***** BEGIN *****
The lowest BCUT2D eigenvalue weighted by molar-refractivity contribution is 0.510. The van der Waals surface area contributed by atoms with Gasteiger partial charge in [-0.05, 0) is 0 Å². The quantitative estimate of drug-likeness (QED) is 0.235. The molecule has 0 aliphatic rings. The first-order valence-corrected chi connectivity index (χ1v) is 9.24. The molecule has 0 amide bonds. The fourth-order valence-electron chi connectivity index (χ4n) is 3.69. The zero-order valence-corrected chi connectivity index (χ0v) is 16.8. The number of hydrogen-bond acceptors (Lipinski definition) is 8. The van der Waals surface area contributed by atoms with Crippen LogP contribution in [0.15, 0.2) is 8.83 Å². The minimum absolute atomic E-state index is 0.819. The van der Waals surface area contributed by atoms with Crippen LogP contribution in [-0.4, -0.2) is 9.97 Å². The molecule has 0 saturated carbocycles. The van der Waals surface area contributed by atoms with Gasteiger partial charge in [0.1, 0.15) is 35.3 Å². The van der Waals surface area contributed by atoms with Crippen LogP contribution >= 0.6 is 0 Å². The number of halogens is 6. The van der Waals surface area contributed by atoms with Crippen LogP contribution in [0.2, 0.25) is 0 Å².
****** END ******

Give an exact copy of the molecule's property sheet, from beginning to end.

The lowest BCUT2D eigenvalue weighted by molar-refractivity contribution is 0.510. The van der Waals surface area contributed by atoms with Gasteiger partial charge in [-0.05, 0) is 0 Å². The quantitative estimate of drug-likeness (QED) is 0.235. The molecule has 0 aliphatic rings. The first-order valence-corrected chi connectivity index (χ1v) is 9.24. The molecule has 0 amide bonds. The fourth-order valence-electron chi connectivity index (χ4n) is 3.69. The zero-order valence-corrected chi connectivity index (χ0v) is 16.8. The number of hydrogen-bond acceptors (Lipinski definition) is 8. The van der Waals surface area contributed by atoms with Crippen LogP contribution in [0.15, 0.2) is 8.83 Å². The minimum absolute atomic E-state index is 0.819. The van der Waals surface area contributed by atoms with Crippen LogP contribution in [-0.4, -0.2) is 9.97 Å². The molecule has 0 saturated carbocycles. The van der Waals surface area contributed by atoms with Gasteiger partial charge in [0.1, 0.15) is 35.3 Å². The van der Waals surface area contributed by atoms with Crippen LogP contribution >= 0.6 is 0 Å². The number of halogens is 6. The van der Waals surface area contributed by atoms with Crippen LogP contribution in [0.2, 0.25) is 0 Å².